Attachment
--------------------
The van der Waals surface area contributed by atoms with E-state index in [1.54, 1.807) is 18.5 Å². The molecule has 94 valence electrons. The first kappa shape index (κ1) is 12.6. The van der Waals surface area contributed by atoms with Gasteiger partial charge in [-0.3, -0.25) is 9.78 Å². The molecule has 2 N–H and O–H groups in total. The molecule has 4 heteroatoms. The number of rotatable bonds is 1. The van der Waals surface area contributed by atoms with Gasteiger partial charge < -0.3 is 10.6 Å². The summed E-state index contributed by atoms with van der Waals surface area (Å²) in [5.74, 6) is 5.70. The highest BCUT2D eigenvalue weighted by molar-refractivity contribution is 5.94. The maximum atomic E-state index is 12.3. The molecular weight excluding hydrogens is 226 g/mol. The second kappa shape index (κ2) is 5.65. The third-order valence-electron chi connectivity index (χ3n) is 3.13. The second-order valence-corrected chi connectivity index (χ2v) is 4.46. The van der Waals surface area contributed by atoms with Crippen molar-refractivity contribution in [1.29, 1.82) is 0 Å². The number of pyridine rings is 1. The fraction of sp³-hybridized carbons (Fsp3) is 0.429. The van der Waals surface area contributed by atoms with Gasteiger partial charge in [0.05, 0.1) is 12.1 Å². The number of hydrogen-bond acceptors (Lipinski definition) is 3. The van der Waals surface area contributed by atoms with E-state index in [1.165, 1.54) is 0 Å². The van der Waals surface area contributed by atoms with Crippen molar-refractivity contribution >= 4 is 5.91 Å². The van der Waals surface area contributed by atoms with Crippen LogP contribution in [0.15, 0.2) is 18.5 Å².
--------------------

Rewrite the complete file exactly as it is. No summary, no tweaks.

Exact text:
The van der Waals surface area contributed by atoms with E-state index in [1.54, 1.807) is 18.5 Å². The molecule has 94 valence electrons. The first kappa shape index (κ1) is 12.6. The van der Waals surface area contributed by atoms with Gasteiger partial charge in [-0.3, -0.25) is 9.78 Å². The molecule has 2 N–H and O–H groups in total. The molecule has 4 heteroatoms. The number of rotatable bonds is 1. The van der Waals surface area contributed by atoms with Gasteiger partial charge < -0.3 is 10.6 Å². The summed E-state index contributed by atoms with van der Waals surface area (Å²) in [5.74, 6) is 5.70. The highest BCUT2D eigenvalue weighted by molar-refractivity contribution is 5.94. The maximum atomic E-state index is 12.3. The molecular weight excluding hydrogens is 226 g/mol. The second kappa shape index (κ2) is 5.65. The third-order valence-electron chi connectivity index (χ3n) is 3.13. The second-order valence-corrected chi connectivity index (χ2v) is 4.46. The van der Waals surface area contributed by atoms with Crippen molar-refractivity contribution in [1.29, 1.82) is 0 Å². The number of pyridine rings is 1. The fraction of sp³-hybridized carbons (Fsp3) is 0.429. The van der Waals surface area contributed by atoms with Gasteiger partial charge in [0.05, 0.1) is 12.1 Å². The number of hydrogen-bond acceptors (Lipinski definition) is 3. The van der Waals surface area contributed by atoms with E-state index in [1.165, 1.54) is 0 Å². The van der Waals surface area contributed by atoms with Crippen molar-refractivity contribution >= 4 is 5.91 Å². The van der Waals surface area contributed by atoms with Crippen LogP contribution in [0.15, 0.2) is 18.5 Å².